For decades, a political consensus held that Muslims would be drawn into Europe's overwhelmingly secular social order, but in the past five years the notion of assimilation has suffered a series of heavy blows. In 2004, bombing attacks at Madrid subway stations killed two hundred civilians, and in the process helped decide the course of a national election. In the Netherlands, filmmaker Theo van Gogh was assassinated by a Muslim activist who had once been held up as a model of integration into Dutch society. On July 7, 2005—7/7—terrorist bombings in London drew attention to a subculture of utterly disaffected second-generation British Muslims, who were prepared to kill and die for their beliefs. The following year, a similar group of young men was reportedly plotting the mass destruction of British and U.S. airliners in a massacre that would have rivaled the September 11 attacks. Also in 2006, the ferocious international response to various perceived insults to Islam suggested the gulf that separates the values of many European Muslims, their attitudes to individual liberty, from those of the secular mainstream. At best, Europe, far more than the United States, faces decades of culture wars, rooted in religious allegiances, while nightmare scenarios for the European future are all too easy to imagine. For recent European writers, Islam threatens Jihad in Europe, the War in Our Cities; for one author, France stands on the cusp Between Jihad and Reconquista. Two best-selling Danish authors argue that Europeans who fail to acknowledge the lethal seriousness of the Islamist threat are members of the self-deluded tribe of the Naivists.11
Visions of doom have become thoroughly familiar, to the point of cliché. As Matthew W. Maguire writes, "To hear many American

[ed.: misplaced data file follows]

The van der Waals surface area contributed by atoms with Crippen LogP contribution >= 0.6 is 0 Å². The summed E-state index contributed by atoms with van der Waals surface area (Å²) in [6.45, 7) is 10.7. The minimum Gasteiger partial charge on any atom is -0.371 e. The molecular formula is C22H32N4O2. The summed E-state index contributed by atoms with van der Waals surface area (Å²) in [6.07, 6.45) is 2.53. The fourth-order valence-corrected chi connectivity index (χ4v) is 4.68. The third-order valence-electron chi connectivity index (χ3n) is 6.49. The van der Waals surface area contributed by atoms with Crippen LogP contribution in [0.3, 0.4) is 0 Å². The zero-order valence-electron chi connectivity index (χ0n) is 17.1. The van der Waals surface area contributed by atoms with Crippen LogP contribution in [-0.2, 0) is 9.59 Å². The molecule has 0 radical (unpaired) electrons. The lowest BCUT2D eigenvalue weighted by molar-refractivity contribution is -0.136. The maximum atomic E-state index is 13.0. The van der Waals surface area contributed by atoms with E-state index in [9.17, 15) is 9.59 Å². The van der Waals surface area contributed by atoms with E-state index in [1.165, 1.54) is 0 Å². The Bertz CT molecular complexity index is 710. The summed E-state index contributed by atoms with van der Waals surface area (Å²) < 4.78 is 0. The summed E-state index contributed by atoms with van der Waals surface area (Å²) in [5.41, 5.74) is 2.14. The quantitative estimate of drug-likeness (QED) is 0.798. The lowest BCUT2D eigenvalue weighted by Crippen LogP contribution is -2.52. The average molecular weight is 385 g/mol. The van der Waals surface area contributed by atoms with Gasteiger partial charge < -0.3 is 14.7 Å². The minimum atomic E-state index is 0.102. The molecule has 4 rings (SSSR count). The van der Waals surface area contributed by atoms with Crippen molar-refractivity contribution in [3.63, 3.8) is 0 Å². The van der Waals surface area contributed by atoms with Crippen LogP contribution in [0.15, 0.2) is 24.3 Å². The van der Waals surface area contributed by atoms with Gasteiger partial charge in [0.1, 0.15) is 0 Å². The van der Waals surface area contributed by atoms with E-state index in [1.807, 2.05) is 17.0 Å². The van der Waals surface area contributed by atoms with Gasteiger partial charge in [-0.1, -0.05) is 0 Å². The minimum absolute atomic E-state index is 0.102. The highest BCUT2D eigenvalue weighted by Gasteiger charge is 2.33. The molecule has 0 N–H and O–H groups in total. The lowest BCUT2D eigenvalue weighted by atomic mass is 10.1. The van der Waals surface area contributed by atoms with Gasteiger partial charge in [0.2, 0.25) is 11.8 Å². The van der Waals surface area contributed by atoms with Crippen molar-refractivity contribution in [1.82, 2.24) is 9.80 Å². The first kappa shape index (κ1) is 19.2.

Christians talk of Europe, the minarets are all but fitted onto the spires of Chartres and Notre Dame." The date of Islamization has also moved steadily closer to the present. Conservative Danish politician Morten Messerschmidt warns that "Europe will—maybe not in twenty, but rather thirty to forty years from now—have a Muslim majority of population, if nothing is done. That'll mean the end of our culture and the end of European civilization." A parody widely circulated on the Internet depicts a map labeled "Europe 2015," in which the various countries have been ominously relabeled. Britain has become North Pakistan. France is the Islamic Republic of New Algeria, Spain the Moorish Emirate of Iberia, Germany is New Turkey, Belgium is Belgistan, while Italy and Albania are merged into a new Albanian Federation. Also in the realm of satire, the National Review published an advertisement for a "Farewell to Europe" tour as early as the year 2010, a last chance to visit before the borders were closed to infidel visitors and total Islamic law imposed. "We'll relax in a famous German Biergarten with glasses of sweet mint tea!" The Islamic Republic of the Netherlands provides a highlight of the trip: "For this special two-day event, females traveling with our party will be allowed to disembark the plane without a veil!"12